Energy policy As the lignite sale continues to be one of the hottest topics in the energy debate in Sweden, Vattenfall’s energy policy expert shares her viewpoint on the impact for lignite and the German energy transition.

Parliament and media in Sweden have been discussing whether to proceed with the lignite deal or to stop it. Opponents of the deal argue that selling the lignite business to Czech energy company EPH could endanger the Energiewende, Germany's move to phase out nuclear power and build a low-carbon economy based on renewable energy. News from Vattenfall has spoken to Head of Public and Regulatory Affairs & Stakeholder Relations at Vattenfall Sabine Froning.

Is there a similar discussion in Germany?
“Of course, the lignite deal between Vattenfall and EPH got a lot of attention in April also in Germany.  However, for the most part not from the perspective that it could be a threat to the energy transition, the “Energiewende”. The energy transition started years ago and is in full swing now with nuclear power being phased out and renewables quickly coming in. Now the focus is turning to coal. The question is not if it should be phased out but when that can be done in a responsible way. Jobs, environmental responsibilities, security of supply, affordability – all these need to be considered, whoever the owner is.

When it comes to Vattenfall, we are neither the best known nor the most popular utility in Germany. Not even the fact that Vattenfall is state-owned is particularly well known. We are not the friendly Swedish guys like the Ikeas or Abba. We are perceived as a more or less anonymous energy company which relies on nuclear and runs a lawsuit against Germany in Washington. No one in Germany would say that the Vattenfall deal has any significant impact to the further development of the German energy transition.”

From a Swedish perspective it must seem strange that the Germans would not discuss the opportunity to stop the lignite business in Lusatia. 
“The German discussion is much more complex than the Swedish public may be aware of. The Energiewende is not just a loose ambition but a well organised political process involving several hundreds of interest representations and institutions. NGOs and protest movements are as much part of it as academics, local politicians, industry representations, etc. The German environment ministry is currently putting together a new “Climate protection action plan” combining a bottom-up approach based on proposals from a wide range of civil society actors with academic analysis.

Depending on whom you are asking, the timeline for a complete phase-out of not only lignite but also hard coal will range between 2030 and 2050. No political party and not even the Greens or the NGOs in Germany are so far claiming that lignite can be phased out completely before 2030. The Government of the State of Brandenburg, the federal Government in Berlin and important stakeholder groups like the unions see a phase-out more on the other end of the scale. Frank Bsirske, the head of Verdi, one of the most powerful unions in Germany and member of the green party stated some days ago that a quick shut down of all German lignite mines and a ban of lignite as fuel would not help the energy transition but endanger the future of many employees in the energy business.”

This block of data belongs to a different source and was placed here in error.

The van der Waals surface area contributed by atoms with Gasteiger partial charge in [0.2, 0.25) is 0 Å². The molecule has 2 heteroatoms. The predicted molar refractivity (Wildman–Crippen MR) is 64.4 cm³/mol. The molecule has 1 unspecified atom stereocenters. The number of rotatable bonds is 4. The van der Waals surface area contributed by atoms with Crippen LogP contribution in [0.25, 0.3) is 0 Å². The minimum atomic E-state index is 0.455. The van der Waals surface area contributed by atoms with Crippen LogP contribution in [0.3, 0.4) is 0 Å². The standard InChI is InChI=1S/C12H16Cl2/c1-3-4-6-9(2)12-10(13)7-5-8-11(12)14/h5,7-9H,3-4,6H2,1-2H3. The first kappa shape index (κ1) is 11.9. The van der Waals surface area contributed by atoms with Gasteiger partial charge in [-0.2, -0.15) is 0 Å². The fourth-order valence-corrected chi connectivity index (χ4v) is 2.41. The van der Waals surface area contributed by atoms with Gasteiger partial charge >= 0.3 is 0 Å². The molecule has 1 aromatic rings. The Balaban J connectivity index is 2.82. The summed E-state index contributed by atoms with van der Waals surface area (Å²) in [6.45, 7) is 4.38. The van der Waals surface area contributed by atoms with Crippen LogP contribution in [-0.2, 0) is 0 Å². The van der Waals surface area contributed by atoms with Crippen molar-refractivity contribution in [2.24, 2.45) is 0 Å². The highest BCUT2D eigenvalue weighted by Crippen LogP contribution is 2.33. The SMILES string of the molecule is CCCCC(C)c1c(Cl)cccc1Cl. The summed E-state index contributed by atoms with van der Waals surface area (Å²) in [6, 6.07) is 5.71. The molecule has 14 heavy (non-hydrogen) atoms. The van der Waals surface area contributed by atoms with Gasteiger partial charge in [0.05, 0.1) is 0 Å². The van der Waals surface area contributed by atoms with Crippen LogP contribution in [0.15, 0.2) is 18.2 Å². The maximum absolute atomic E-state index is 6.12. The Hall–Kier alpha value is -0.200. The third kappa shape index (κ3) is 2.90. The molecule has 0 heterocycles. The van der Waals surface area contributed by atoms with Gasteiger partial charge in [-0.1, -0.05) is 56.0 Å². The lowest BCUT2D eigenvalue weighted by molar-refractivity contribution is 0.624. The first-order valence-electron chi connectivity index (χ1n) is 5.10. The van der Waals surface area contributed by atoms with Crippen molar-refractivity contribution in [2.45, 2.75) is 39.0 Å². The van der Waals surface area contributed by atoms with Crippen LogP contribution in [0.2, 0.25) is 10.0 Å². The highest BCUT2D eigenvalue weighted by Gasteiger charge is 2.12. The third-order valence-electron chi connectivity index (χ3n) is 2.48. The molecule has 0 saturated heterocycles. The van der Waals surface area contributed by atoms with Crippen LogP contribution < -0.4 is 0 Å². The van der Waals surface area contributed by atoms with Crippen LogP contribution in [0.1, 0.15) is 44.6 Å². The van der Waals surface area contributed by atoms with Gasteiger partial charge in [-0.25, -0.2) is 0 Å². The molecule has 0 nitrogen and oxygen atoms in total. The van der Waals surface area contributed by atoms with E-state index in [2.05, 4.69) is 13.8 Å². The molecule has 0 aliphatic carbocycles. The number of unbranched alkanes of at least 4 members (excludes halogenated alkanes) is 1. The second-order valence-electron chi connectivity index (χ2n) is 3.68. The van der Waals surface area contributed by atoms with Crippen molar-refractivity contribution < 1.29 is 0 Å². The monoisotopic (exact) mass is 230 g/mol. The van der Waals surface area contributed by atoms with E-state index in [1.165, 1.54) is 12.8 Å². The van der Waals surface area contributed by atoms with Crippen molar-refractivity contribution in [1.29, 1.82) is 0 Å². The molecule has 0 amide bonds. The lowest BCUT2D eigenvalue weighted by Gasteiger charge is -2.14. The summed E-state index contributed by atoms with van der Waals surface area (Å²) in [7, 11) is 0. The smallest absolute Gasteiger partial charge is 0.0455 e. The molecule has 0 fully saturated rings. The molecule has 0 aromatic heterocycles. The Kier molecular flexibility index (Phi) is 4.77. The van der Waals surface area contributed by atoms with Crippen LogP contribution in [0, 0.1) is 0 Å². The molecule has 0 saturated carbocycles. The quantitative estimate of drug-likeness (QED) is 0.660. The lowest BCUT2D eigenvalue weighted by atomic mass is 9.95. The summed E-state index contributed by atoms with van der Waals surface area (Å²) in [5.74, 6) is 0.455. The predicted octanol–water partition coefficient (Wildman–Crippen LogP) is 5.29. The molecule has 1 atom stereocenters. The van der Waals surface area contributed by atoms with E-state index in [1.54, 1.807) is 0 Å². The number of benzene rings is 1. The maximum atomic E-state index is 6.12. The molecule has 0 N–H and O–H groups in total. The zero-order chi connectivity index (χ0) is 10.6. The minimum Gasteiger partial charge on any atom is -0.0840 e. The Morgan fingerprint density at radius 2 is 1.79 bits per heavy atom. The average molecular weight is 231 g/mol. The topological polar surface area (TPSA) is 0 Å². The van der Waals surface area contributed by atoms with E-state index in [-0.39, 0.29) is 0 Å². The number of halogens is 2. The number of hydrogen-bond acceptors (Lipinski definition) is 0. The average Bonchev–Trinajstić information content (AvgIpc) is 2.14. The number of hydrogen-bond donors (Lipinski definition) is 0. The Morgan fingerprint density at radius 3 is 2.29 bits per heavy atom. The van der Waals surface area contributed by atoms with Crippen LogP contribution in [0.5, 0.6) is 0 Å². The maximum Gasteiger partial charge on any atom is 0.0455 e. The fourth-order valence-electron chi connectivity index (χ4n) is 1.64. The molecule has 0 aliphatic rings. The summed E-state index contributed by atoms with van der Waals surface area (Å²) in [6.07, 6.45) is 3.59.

This only means that Germany did not start in time to support the shift of employees to more renewable work places. 
“The Energiewende in Germany started a long while ago, quite a bit before it came into focus in the Swedish debate. Renewable energy is now Germany's most important energy source for electricity. And not only is the country increasingly relying on green energy – it is also being used more economically. Germany was a frontrunner in promoting renewables in Europe and thereby has contributed a lot to bringing costs down. The federal states in eastern Germany and especially Brandenburg produce much more renewable energy than the industries and the citizens in this area need. The focus on renewable energy production in this part of Germany started shortly after the reunification of Germany. So it would be unfair to blame these states or the federal government for not focusing on renewable energies.”

Some in the Swedish government have suggested a shutdown of the lignite in Lusatia and no one in the German government said ‘That would be a great help’. Why is that? 
“Because it would not be a great help. The success of the German Energiewende is in my opinion totally independent from whether the Swedish government authorizes the sale or not. As a G8 nation and one of the world’s biggest and strongest economies, Germany is very aware of the fact that the world is looking at them when it comes to the fulfilment of the COP 21 goals. The European Union has made a firm commitment which has been negotiated by its Member States. Policy instruments ensuring these commitments are met jointly are in place, such as – but not only – the emissions trading scheme. In addition, Germany has defined its own ambitious climate roadmap, is continuously monitoring progress and adjusts policies accordingly.  I have no doubt Germany will meet its climate targets, but in my opinion defining the roadmap is a national task.” 

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